Phew! It’s finally 31 December 2022. Another eventful year in CryptoLand is almost in the books, one that seemed to be the inverse of 2021’s exuberant WAGMI bull run that made Bitcoin, Dogecoin, NFTs, metaverse gaming, and Web3 household phrases across the globe.
The swearwords to sum up 2022? SBF, FTX, Luna Terra, Do Kwon, algorithmic stablecoin, blind signing, bridges, rug pull, ponzi, depegging, Celsius, 3AC, Voyager, BlockFi, GoblinTown, Gary Gensler, MiCA, CBDCs, Jerome Powell, crypto winter, quantitative tightening, inflation, inflation, inflation. None of them are positive, and there’s no way to sugarcoat it: It’s been a disaster of a year, an annus horribilis. It’s not all crypto’s own fault though.
This past year has been a dicey one for the global economy, with rising inflation and interest rates, Russia’s invasion of Ukraine, and pandemic-related supply-chain shocks decimating wallets and bottom lines around the world. Global GDP has dropped by roughly half since 2021, from 6% to 3.2%. Meanwhile, markets – if not exactly falling off a cliff – have been rolling down a hillside, with stocks and bonds down 15% and 20%, respectively.
Crypto markets have felt even more pain in 2022 – to the extent that roughly two-thirds of the market cap for the entire industry has been wiped out, going from almost $3T in November 2021 to less than $900B a year later. The slide began with the Fed-initiated tightening of the money supply that shrunk the riskier side of investor portfolios and hit crypto particularly hard. Then, under the new market conditions, a domino chain of high-profile bankruptcies in the industry began to dominate the headlines and cost retail investors billions of dollars.
It’s been enough to drive some people out of the space. Yet very little of the FUD has been to do with the underlying technology of the blockchain and where it may ultimately lead us as a society. There has even been the occasional bright moment this year too.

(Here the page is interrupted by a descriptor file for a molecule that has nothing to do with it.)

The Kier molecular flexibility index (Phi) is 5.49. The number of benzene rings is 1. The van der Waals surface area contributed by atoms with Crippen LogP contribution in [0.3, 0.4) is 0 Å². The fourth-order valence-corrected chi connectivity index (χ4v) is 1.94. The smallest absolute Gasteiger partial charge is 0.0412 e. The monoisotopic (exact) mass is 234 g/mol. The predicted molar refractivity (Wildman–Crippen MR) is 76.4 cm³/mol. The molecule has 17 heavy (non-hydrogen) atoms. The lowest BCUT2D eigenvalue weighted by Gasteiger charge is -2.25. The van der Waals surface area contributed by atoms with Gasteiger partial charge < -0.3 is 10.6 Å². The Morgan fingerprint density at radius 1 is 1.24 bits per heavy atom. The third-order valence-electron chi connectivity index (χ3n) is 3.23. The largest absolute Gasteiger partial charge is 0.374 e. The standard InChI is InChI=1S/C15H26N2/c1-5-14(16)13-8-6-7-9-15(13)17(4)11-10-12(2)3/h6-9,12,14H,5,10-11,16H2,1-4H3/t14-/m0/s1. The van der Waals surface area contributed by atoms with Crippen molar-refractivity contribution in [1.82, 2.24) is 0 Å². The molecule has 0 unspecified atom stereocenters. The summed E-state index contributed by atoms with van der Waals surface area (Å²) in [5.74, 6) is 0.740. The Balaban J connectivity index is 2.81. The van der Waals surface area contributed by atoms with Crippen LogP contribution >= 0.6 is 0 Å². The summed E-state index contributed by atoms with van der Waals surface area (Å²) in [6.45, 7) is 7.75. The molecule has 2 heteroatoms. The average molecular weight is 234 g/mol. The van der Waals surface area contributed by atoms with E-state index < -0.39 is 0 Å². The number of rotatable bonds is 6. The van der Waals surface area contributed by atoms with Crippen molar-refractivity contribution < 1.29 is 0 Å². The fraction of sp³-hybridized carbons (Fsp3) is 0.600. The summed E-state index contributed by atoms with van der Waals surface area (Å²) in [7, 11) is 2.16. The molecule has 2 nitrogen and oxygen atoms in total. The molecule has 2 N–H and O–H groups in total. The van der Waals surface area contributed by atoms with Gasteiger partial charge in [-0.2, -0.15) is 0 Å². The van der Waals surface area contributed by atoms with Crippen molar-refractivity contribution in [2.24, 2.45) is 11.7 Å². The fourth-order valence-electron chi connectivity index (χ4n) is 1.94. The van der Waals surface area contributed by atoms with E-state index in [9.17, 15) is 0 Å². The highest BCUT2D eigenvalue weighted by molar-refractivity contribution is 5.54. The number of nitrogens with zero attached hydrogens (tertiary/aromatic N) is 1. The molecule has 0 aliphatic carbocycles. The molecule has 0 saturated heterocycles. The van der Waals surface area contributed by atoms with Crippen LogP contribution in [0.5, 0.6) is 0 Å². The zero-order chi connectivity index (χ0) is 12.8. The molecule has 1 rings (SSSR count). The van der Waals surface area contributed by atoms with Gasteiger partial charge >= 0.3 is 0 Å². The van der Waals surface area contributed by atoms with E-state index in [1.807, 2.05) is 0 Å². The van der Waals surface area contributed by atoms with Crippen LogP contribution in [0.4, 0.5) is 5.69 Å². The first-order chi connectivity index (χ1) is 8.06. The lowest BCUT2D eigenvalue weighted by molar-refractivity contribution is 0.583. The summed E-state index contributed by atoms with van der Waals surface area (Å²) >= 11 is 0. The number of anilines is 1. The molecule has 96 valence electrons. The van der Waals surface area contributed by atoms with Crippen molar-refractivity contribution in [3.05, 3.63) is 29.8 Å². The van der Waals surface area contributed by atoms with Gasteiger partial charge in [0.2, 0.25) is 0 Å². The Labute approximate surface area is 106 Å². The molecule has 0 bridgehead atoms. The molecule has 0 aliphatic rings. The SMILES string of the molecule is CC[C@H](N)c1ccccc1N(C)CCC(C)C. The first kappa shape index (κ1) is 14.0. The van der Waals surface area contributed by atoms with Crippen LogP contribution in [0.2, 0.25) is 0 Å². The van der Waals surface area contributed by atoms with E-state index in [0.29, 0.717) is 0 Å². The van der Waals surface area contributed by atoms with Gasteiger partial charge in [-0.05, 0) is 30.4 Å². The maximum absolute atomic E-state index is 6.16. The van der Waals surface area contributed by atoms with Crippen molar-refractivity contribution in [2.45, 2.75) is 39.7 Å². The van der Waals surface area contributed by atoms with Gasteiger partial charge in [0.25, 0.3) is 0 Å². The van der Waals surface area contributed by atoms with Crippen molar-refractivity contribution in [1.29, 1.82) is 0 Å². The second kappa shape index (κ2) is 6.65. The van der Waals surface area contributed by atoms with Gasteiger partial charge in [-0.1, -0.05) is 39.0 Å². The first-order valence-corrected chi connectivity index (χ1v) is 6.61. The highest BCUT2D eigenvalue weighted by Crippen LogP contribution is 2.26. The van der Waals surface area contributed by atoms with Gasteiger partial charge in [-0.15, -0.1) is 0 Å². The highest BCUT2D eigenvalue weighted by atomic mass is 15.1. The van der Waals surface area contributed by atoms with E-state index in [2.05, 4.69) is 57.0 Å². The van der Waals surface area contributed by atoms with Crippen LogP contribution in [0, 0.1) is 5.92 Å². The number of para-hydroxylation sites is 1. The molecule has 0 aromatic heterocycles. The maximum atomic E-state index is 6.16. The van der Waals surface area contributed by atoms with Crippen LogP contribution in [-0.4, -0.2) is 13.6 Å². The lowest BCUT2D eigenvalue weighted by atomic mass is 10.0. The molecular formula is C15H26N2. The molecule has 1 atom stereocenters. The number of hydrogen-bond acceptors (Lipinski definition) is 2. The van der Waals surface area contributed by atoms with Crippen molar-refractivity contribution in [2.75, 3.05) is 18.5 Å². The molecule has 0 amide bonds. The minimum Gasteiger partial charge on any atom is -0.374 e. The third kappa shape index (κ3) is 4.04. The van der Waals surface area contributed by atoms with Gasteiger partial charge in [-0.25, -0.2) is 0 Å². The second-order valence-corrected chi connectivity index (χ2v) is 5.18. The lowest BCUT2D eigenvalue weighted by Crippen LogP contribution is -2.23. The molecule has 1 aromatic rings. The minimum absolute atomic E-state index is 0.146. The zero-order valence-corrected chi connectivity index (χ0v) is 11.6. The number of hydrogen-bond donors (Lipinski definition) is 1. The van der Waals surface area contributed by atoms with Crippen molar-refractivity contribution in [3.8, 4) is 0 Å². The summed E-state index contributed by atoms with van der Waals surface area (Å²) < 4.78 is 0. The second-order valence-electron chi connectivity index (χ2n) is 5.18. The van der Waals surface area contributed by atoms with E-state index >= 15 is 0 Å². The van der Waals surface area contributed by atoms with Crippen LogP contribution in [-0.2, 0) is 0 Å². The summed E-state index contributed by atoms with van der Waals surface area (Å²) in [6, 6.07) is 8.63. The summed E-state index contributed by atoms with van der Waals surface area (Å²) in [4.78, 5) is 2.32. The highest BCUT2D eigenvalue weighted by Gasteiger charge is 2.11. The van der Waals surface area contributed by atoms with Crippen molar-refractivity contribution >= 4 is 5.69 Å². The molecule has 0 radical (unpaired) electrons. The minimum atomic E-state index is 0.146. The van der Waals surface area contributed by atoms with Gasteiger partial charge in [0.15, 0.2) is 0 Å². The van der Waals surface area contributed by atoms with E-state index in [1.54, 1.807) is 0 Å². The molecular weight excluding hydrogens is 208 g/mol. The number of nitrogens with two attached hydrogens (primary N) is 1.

Let’s take a look back at what happened.
If you’re a real sucker for punishment, read our year-end reviews for 2021, 2020, and 2019. Then, compare this 2022 edition with our report of 2018, the previous bear market. It’ll hopefully help you understand that we’ve been here before and that Crypto Winter eventually does end.
The crypto disaster narrative of 2022
There is no getting around the trouble that crypto went through in 2022, and it’s best to address it up front. By and large, there were two major styles of calamity: bankruptcies and hacks. Let’s start with the hacks.
Crypto’s worst hacks of 2022
The trendline of increasing criminal activity on the blockchain showed no signs of letting up in 2022, although it’s worth noting that as blockchain activity continues to expand generally, the criminal portion shrinks in relation to the total.
It’s estimated that a combined total of $3B was hacked out of decentralized finance (DeFi) protocols and decentralized exchanges (DEXs) in 2022, up from $2B a year earlier. Some of these hacks were even connected to government sponsored-groups in North Korea.
The top three biggest DeFi hacks in 2022 were all connected to cross-chain bridges, which are digital infrastructure used for moving assets between blockchains. These included hacks of the Ronin Bridge ($620M), the Wormhole Bridge ($326M), and the Nomad Bridge ($190M).
Other 2022 notable mentions in the hack category include the stablecoin protocol Beanstalk Farms ($182M), crypto market maker Wintermute ($162M), and the DeFi platform Mango Markets ($114M).
Crypto’s worst implosions and bankruptcies of 2022
The crypto contagion of 2022 began in May, when the algorithmic stablecoin Terra UST and its governance token Luna disintegrated in value. The two tokens were connected by a mechanism that would let holders burn one for the other, which kept the stablecoin on its dollar peg. This worked well enough until $2B was unstaked from the Terra ecosystem’s 20%-yield-generating Anchor Protocol, sparking a massive selloff that evaporated about $60B.
Then, over the summer, the Terra collapse led to the bankruptcy of the hedge fund Three Arrows Capital (3AC), which had unsurvivable exposure to the Anchor Protocol. Since 3AC had outstanding debts in the range of $665M to the crypto lender Voyager Digital, that company too went the way of Chapter 11. Celsius, another crypto lender with deep investments in Anchor, had to file for bankruptcy having gone $1.2B into the red.